Monday, September 12, 2011

Ignorance No Excuse

A Louisiana Hearing Committee has recommended a fully-deferred three-year suspension of an attorney who systematically violated ethical obligations relating to the administration of her trust account. The committee found that the attorney's supposed ignorance of the principles of handling other people's money was no excuse:

There is, even absent the stipulation and the expert testimony, simply no question that Respondent is guilty of not only commingling but also systematic and routine commingling of funds between her trust account and her operating account. Respondent maintains that this was not as a result of any improper intent but simply a reflection of the fact that she did not know ( either as a result of lack of mentoring or a deficiency in her legal education) that there was a difference between funds which should be placed into her trust account and those funds which were appropriately placed in her operating account. It is argued (by Respondent) that the evidence of repeated transfers back and forth, the failure to account, and the overall lack of documentation is evidence not of intent but rather of a total lack of understanding of which account was to be used for what purpose and as such Respondent’s actions are at worst negligent.

The Committee has considered the evidence presented and simply cannot conclude that Respondent was completely unaware of the difference between what is appropriately deposited into a lawyer’s trust account versus that which is to be deposited into a lawyer’s operating account. In other words, the Committee is not convinced of Respondent’s veracity when she states that she had no idea what her trust account was to be used for. This argument is really unpersuasive for several reasons...

 The committee recommends probation of two years. (Mike Frisch)

September 12, 2011 in Bar Discipline & Process | Permalink | Comments (0) | TrackBack (0)

A Failure Of Proof?

As a follow on to my post last Thursday about the lamentable decision of the D.C. Court of Appeals in the disciplinary case involving Claude Allen, I will relinquish my soap box after making one more observation.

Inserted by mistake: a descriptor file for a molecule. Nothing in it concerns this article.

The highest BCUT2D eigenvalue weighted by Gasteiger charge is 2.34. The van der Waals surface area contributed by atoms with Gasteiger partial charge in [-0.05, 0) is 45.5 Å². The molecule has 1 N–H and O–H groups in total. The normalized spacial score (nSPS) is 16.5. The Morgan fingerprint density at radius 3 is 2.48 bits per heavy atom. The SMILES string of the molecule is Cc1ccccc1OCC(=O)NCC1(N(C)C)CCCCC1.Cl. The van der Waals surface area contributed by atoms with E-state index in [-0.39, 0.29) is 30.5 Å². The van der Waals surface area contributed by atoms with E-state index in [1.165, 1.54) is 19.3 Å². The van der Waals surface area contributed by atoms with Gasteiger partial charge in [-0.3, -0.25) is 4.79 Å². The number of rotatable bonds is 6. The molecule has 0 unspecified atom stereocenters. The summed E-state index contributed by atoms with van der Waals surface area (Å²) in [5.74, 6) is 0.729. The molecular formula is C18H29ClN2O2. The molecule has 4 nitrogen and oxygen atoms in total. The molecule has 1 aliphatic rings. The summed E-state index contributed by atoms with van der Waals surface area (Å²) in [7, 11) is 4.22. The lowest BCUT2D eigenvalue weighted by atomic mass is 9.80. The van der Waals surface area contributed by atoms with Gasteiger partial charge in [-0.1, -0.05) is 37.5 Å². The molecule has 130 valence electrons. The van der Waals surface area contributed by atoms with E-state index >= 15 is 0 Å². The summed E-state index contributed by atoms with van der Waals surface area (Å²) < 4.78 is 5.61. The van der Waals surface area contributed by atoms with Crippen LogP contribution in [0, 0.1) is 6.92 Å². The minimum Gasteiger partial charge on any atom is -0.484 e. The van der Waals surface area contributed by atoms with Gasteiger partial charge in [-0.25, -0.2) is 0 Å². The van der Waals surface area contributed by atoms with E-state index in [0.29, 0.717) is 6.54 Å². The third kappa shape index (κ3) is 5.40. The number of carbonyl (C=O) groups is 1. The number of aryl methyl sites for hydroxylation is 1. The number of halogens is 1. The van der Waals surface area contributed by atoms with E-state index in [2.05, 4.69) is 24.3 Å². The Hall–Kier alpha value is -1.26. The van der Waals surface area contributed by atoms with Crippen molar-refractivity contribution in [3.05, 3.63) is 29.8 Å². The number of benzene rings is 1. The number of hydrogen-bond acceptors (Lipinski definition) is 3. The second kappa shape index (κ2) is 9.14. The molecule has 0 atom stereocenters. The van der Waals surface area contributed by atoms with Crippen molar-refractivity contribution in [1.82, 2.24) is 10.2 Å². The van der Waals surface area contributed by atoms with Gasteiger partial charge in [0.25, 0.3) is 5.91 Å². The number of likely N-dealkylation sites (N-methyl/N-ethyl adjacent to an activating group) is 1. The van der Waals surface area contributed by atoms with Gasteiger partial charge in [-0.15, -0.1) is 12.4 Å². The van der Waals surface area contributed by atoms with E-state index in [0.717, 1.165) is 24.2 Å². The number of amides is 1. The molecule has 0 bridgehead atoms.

The court agrees with its Board on Professional Responsibility that Bar Counsel failed to prove that the attorney's multiple, deliberate thefts involved "dishonesty for personal gain." Thus, no moral turpitude. Thus, no mandatory disbarment.

The court here overlooks one salient fact and its own rules.

The attorney was convicted of misdemeanor theft, which under Maryland law requires proof beyond a reasonable doubt of a willful intent to permanently deprive the owner (here Target) of its property. The conviction is conclusive proof of all elements of the crime for disciplinary purposes. See Rule XI, section 10(e)(linked above).

Bar Counsel was not obligated to prove intent to steal, as the conviction operated as conclusive proof of the attorney's intent. If stealing isn't dishonesty for personal gain, two plus two may well equal five.

A court might hold (counterintuitively, in my view) that some crimes of dishonesty for personal gain are sympathetic enough to avoid a finding of moral turpitude. I see no such circumstances here.

I cannot see how any finder of fact or concluder of law finds no dishonesty for personal gain in a series of carefully devised thefts that result in a criminal conviction.

Of course, one way is to blame Bar Counsel for a "failure of proof." Next time, they will be sure to put a witness inside the attorney's head. (Mike Frisch)

September 12, 2011 in Bar Discipline & Process | Permalink | Comments (0) | TrackBack (0)

Law School Interns and Bar Admission

The Georgia Supreme Court affirmed the denial of an applicant's certification of fitness to practice law.

The applicant had attended John Marshall Law School and had denied any criminal history despite three misdemeanor convictions. When the issue was uncovered by the bar, he sought to amend his law school application.

 While in law school, he served as an unpaid intern for the Atlanta Metro Conflict Defender's Office. He had a disagreement with a senior staff attorney and left court without asking permission. He then sent the attorney e-mails "in which he used veiled and actual profanity." He was terminated from the internship.

The applicant then failed to disclose his family violence battery conviction in his bar application.  He blamed the problem on a computer error. He then explained that he could be trusted with vulnerable clients "[p]robably because I am not going to marry them."

The hearing officer found he was remorseful but that '[his] conduct, as a whole, could not be justified." 

In a second matter, the court also affirmed the denial of a fitness certification of an applicant with "a criminal history [that] includes numerous arrests, felony and misdemeanor convictions, and six DUI convictions, and spans almost thirty years, extending not just from his youth but into his mid-forties. The last illegal actcited in the application occurred only seven years prior to the formal hearing [on his bar application."

He also had not been fully candid with his law school concerning his criminal history and was still amending his law school admission application at the time of the hearing.

The court found that his work as a law school intern for credit was not a pro bono type activity:

...much of his community service was in the form of legal externships for which he received law school credit, and thus, although it was well-established that he performed diligently, these activities were not undertaken purely for philanthropic reasons.

 (Mike Frisch)

September 12, 2011 in Bar Discipline & Process | Permalink | Comments (0) | TrackBack (0)